This year's National Design Award product design winners have found a solution-seeking work ethic to be the best approach
"Good design isn't always visible," says Masamichi Udagawa pensively, light streaming behind him into an airy Manhattan studio. Nodding, his partner Sigi Moeslinger adds: "The essence is to lead people; design is the embodiment of the right information at the right time."
The unassuming, soft spoken pair, winners of this year's National Design Award for product design, are trying to pinpoint common themes in a broad body of work that stretches from products for companies such as Bloomberg, IBM (IBM), and Microsoft (MSFT) to interactive art displays in galleries such as the Walker Art Center in Minneapolis and New York's Cooper-Hewitt National Design Museum. The Japanese-born Udagawa and Austrian Moeslinger form the core of the five-person, New York City-based Antenna Design, a firm that since 1997 has bridged the divide between art and commerce, public and private, information and objects.
The firm works on just 8 to 10 projects a year, but Antenna's rise tracks closely with the design boom of the past decade that has seen business executives refocus on the discipline as a strategy for growth. High technology acolytes, Antenna has specialized in creating information-infused objects that place equal emphasis on form and function. Millions of daily commuters, for instance, use the MetroCard Vending Machines designed by the firm for New York's Metropolitan Transportation Authority more than a decade ago. The aging boxes dole out subway passes via a simple, elegant touch interface—devised years before Apple's (AAPL) vaunted iPhone revolution. Originally commissioned simply to dress up the outside of the existing, dull gray vending machines, Antenna fought to work on the interface design, too. This combination, say Udagawa and Moeslinger, has contributed to the design's longevity.
"I Learned the Hard Way"
Before forming Antenna, Udagawa and Moeslinger both worked for high profile design consultancies and corporations. But learning to work with businesspeople did not come naturally. Udagawa describes heated clashes with product managers at Apple when he designed PowerBooks for the computer maker in the mid-1990s. Managers saw design decisions that Udagawa considered essential as unnecessary and expensive. Udagawa thought they didn't get it—and told them so. But then he began taking business classes in the evenings to better understand his colleagues' perspective and to learn to communicate with them. "'How do we make money?' is the obvious common language between business and design," says Udagawa. Laughing, he adds: "It took me quite a while to understand; I learned the hard way."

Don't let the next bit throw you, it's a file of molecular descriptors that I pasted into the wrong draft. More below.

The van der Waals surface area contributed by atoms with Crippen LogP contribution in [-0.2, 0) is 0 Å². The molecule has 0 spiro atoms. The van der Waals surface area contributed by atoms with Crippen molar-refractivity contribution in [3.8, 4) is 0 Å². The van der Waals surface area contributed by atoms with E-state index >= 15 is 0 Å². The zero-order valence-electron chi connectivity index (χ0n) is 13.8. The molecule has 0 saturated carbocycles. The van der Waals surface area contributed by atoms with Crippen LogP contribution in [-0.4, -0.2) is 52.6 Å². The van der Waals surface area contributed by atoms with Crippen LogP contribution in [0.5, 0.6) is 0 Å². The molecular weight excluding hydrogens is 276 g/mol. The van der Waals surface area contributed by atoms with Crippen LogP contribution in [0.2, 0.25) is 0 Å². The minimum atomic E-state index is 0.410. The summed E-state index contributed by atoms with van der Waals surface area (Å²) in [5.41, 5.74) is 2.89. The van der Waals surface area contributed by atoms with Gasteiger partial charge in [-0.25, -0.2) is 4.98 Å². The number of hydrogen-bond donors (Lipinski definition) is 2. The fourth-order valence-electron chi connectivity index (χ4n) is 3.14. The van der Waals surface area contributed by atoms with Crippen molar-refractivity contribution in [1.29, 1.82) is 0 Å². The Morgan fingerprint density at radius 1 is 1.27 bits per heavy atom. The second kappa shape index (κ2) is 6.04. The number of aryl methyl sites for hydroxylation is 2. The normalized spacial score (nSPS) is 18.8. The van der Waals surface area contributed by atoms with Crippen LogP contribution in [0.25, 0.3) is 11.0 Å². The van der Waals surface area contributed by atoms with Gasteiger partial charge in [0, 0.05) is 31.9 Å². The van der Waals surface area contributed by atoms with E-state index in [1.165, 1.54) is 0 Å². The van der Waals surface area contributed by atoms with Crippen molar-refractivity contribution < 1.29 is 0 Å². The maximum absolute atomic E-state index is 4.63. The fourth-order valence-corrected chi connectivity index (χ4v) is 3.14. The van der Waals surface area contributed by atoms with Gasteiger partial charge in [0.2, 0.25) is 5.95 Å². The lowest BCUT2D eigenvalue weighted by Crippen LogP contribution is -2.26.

These lessons, according to design directors that have worked with the pair, have filtered into a pragmatic, solution-seeking work ethic. "I almost never had to give them direction," says Melody Roberts, McDonald's (MCD) director of Customer Experience Design, who has been working with Antenna since 2006 on a series of undisclosed projects. "They narrow the solutions for us and can translate between business and design, articulating benefits."
Instead of simply stamping products with a cookie-cutter imprimatur, like some star designers, Antenna produces work of broad aesthetic scope. "At this point, their egos could be through the roof," says Raquel Tudela, Bloomberg's design director who worked with Antenna on redesigns of the company's dual-screen, flat-panel displays and keyboards, which won a silver IDEA award this year. (For more on this project, watch this BusinessWeek slide show, narrated by Udagawa. "But they wanted to understand who we are and work according to that," adds Tudela. Given a brief to redesign the iconic Bloomberg terminal, Antenna conducted intense research to test its concepts. When users initially rejected an entirely flat keyboard, the designers came up with an effective compromise—a flat-looking keyboard with tactile feedback. Tudela says the design was a reassuring step forward. "It allowed Bloomberg to evolve without abandoning what made us successful."
Antenna's interactive art installations also set it apart from its commercial rivals. These have included a famous 2002 interactive window display for Bloomingdale's flagship department store in New York, funded by a grant from the Haagen-Dazs Cultural Initiative. Dubbed "Power Flower," neon flowers triggered by motion sensors would "bloom" or illuminate when observers passed by. Over the years, similarly innovative projects have appeared in galleries and museums from Cologne to Tokyo. Udagawa and Moeslinger view these installations as opportunities to experiment and think outside the box. Such constraint-free musings help them keep coming up with fresh ideas for clients, too.
"Their intellectual work informs the commercial," says Benjamin Pardo, a senior vice-president of design with Knoll (KNL). Pardo is working with Antenna on a line of inter-generational workspaces that should roll out in 2010. He says the Power Flower installation is emblematic of the firm's best qualities: "They aren't afraid of the tenuous line between art and design." It's precisely this fearlessness that has carried the little firm into big business.